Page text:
Our first stop was for a tasting at the Red Hook Winery. We tried three different Long Island wines for only $8. I am not a wine connoisseur, but they were all pleasant and I was impressed with the sommelier’s knowledge of the wines and respective wineries.

Next we walked down Van Brunt Street, stopping at a couple cute boutiques, most notably Foxy & Winston. The charming owner, Jane Buck, is a designer who sells screen-printed textiles, stationary, and other gifts. We also passed a surprising number of green spaces.

Our ultimate destination on Van Brunt was the Red Hook Lobster Pound. Monica does not eat seafood so we went to the takeout window where I got the traditional Maine style lobster roll. It was delicious! 

For dessert, we visited Baked where Monica got one of the famous cookie bars. 

I love Baked, but there is a location in Tribeca, so instead I opted for something I can only get in Red Hook - a swingle at Steve’s Authentic Key Lime Pies (a swingle is a mini chocolate-dipped key lime pie on a stick). It was one of the best desserts ever!  

We also stopped at Cacao Prieto, a chocolate factory and distillery in an impressive Dutch-style brick building.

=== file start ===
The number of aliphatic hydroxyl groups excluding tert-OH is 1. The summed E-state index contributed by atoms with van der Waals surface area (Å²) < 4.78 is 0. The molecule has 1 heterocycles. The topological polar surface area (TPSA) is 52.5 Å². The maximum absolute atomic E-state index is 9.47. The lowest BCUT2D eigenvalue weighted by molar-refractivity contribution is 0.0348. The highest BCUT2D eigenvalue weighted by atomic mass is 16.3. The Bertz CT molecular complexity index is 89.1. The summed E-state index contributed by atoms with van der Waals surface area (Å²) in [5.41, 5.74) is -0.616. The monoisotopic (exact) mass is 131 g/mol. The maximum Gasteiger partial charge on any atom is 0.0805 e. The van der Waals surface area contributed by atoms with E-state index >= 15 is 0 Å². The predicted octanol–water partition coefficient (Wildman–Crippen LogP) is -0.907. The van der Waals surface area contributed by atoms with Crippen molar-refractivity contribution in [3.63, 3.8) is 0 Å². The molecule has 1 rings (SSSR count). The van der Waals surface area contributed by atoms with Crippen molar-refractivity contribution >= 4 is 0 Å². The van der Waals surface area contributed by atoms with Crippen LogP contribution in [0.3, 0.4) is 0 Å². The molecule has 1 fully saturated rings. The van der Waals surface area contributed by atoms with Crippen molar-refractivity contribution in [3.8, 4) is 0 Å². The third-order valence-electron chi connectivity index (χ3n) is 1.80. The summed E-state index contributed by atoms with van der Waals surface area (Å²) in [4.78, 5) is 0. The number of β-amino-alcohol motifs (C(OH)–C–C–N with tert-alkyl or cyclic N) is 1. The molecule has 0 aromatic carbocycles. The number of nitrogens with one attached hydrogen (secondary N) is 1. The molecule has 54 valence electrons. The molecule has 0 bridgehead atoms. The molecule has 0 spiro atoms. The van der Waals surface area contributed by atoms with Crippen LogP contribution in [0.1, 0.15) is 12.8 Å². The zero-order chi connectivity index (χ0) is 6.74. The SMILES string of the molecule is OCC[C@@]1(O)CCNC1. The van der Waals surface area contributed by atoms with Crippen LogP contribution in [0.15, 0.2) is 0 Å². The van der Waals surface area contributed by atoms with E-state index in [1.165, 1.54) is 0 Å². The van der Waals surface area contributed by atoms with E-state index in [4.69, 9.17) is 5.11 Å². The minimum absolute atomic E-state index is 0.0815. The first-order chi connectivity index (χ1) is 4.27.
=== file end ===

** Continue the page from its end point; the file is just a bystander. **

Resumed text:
While it seemed like we really ate and drank our way around Red Hook, what’s most impressive is that we barely made a dent.  Among other intriguing sights, we passed a colorful Mexican popsicle shop, a pop-up brunch restaurant in a warehouse, and the famous Red Hook Food Vendors. To be covered on a future trip…

The Tompkins Square Park Halloween Dog Parade AKA The Cutest Event of the Year

This past Saturday I attended the 25th Tompkins Square Halloween Dog Parade for the first time and it was amazing.  There were hundreds of costumed dogs, many accompanied by owners in matching ensembles.  I overheard someone say, "this was the best day of my life,” and I do not think they were speaking in hyperbole.  My only grip is that it was super crowded, but so it goes.  The dog parade is now being added to my calendar as a must-do annual event.  If only I had a dog to dress up with...